For decades, one of the time-honored hallmarks of maturity was being able to drink to excess without showing that you had. It took practice, and involved multiple variables: how much you weighed, how much you’d eaten and how long ago, and the percentage of alcohol your beverage of choice contained.
Practitioners of Alcohol Mathematics were doomed (“If I feel this good after four drinks, then I’ll feel twice as good after eight”) by their false logic. Beginners had to rely on friends or family members for their introduction. Most of us weren’t lucky enough to have family functions where we were allowed a single mini-glass of wine in celebration.
My own introduction came at the hands of a girlfriend who lived 3 doors down from me. She was alcoholically more advanced than I was, having imbibed the vanilla extract from her mom’s kitchen for years. We played together as little kids and hung out at each other’s houses during our pre-dating years. One evening her parents were going to be gone for several hours and she invited me over to watch a television show. She pulled out some bourbon, mixed it with cola and offered it to me. We had two or three tumblers full and drank them quickly, not knowing how soon her folks were returning home. My mother had taken my grandmother to the grocery store, so I had even less of a window to return.
Our row houses were built on a ridge with two hilly slopes that rolled down to the sidewalk and street. Most owners had created narrow, flagstone paths across the top of the upper slope to avoid having to go down and then up two sets of steps to visit a neighbor.
When I finally decided to go home that night, I headed straight for the foot-side path to get to my front door as quickly as possible. The dark night and tunnel vision of the inebriated prevented me from seeing that my mother and grandmother had already parked and exited the car at the bottom of the hill. Like a tightrope walking aerialist, I quickly navigated the path until my mother called my name. Startled, I lost my balance and tumbled down the hill, landing directly alongside her. She rushed my grandmother into her house (she lived next door to us) and then followed my stagger up the steps.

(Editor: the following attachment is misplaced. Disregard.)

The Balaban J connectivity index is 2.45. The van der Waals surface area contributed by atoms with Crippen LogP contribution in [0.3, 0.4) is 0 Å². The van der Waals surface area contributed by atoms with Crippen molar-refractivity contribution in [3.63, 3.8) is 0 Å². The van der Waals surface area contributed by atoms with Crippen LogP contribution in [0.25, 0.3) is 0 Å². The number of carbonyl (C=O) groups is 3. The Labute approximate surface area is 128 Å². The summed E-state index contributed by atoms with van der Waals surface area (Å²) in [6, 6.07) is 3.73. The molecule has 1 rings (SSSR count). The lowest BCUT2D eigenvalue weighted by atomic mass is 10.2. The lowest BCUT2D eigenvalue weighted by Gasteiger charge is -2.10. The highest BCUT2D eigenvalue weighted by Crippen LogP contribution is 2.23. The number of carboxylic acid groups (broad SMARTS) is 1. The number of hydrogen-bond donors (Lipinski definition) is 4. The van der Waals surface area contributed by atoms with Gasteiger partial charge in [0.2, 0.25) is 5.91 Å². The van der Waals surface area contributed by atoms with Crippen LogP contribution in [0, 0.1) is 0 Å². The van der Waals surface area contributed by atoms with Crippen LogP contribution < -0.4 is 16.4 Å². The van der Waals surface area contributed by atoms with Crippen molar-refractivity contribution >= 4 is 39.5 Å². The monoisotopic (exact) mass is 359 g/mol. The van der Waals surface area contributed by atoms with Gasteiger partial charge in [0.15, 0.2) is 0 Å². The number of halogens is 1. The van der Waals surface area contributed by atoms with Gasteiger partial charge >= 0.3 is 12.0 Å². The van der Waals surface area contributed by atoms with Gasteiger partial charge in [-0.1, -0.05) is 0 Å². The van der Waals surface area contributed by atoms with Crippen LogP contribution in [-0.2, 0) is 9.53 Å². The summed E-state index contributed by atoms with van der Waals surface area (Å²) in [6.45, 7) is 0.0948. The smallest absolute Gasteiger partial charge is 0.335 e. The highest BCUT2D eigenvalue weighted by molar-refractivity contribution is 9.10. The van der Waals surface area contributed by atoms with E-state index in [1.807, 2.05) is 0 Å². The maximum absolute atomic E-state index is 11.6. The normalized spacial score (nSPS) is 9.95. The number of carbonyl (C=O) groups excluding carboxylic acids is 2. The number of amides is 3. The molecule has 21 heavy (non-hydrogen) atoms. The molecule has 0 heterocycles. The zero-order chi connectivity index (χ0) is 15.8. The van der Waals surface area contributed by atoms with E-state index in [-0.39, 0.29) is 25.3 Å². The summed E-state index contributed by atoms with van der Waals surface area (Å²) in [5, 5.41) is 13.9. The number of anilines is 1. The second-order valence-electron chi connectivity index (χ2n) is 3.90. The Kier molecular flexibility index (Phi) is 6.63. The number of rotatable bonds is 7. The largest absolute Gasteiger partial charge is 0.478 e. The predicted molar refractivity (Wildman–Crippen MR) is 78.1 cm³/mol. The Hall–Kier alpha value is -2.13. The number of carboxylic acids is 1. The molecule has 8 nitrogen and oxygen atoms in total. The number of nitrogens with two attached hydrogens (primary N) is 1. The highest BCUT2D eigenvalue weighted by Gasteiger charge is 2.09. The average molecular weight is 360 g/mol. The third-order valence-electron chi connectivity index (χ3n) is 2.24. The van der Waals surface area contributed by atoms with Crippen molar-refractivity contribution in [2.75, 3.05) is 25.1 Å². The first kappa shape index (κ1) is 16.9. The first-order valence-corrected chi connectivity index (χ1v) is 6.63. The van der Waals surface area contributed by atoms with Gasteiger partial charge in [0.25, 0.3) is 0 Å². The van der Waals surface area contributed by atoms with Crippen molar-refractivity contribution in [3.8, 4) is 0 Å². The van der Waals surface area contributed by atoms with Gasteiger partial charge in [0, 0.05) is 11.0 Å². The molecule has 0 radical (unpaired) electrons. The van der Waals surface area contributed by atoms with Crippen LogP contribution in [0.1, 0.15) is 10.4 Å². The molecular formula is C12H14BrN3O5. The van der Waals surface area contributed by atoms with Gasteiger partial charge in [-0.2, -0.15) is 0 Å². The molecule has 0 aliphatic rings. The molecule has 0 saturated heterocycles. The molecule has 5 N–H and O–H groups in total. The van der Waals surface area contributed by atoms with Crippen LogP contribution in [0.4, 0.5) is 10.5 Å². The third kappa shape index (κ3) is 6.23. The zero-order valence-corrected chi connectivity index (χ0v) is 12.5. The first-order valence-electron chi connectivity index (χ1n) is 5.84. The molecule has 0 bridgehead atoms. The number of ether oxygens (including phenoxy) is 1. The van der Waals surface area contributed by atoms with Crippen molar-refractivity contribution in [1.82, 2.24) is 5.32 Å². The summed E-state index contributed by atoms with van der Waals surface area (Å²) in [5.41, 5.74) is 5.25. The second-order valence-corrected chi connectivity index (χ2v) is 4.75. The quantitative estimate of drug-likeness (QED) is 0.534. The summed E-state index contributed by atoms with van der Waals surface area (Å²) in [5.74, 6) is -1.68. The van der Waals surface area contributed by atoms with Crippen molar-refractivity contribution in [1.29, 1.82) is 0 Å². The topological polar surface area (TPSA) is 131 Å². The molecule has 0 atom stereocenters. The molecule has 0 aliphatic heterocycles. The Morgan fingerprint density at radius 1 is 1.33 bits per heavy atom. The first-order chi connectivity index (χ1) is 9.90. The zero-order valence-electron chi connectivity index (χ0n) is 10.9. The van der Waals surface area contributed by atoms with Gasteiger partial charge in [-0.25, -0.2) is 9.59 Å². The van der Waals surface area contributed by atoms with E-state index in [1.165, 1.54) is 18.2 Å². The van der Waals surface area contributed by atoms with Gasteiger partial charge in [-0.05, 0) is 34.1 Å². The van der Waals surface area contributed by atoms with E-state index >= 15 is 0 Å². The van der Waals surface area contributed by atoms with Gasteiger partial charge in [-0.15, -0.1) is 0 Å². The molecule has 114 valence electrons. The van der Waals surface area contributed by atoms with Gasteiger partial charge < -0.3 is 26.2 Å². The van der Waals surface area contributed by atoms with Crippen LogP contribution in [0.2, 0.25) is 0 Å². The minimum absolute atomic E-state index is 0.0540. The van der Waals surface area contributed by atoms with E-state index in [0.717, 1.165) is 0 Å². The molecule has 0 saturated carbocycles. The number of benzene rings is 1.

As soon as I got inside and headed upstairs to my bedroom, I felt the bourbon creeping back up my throat. The closest drain was in the bathtub, so that’s where I unloaded the night’s menu as my mother’s heels clacked up the wooden steps close behind. I can still feel her hands, holding back my long hair and wailing, “Where did I go wrong….oh, god, girl!” Of course, the next day was brutal, but I’m sure she took a certain satisfaction in it.
I think I should have taken the weed path instead of alcohol, but it was much more difficult to find supply contacts back then. And pot had an aura of evil back then. People envisioned smokey Fu Manchu dens until the Peace and Love era popularized it. My friends and I drank to get high and raise hell. Now when I drink, I fall asleep.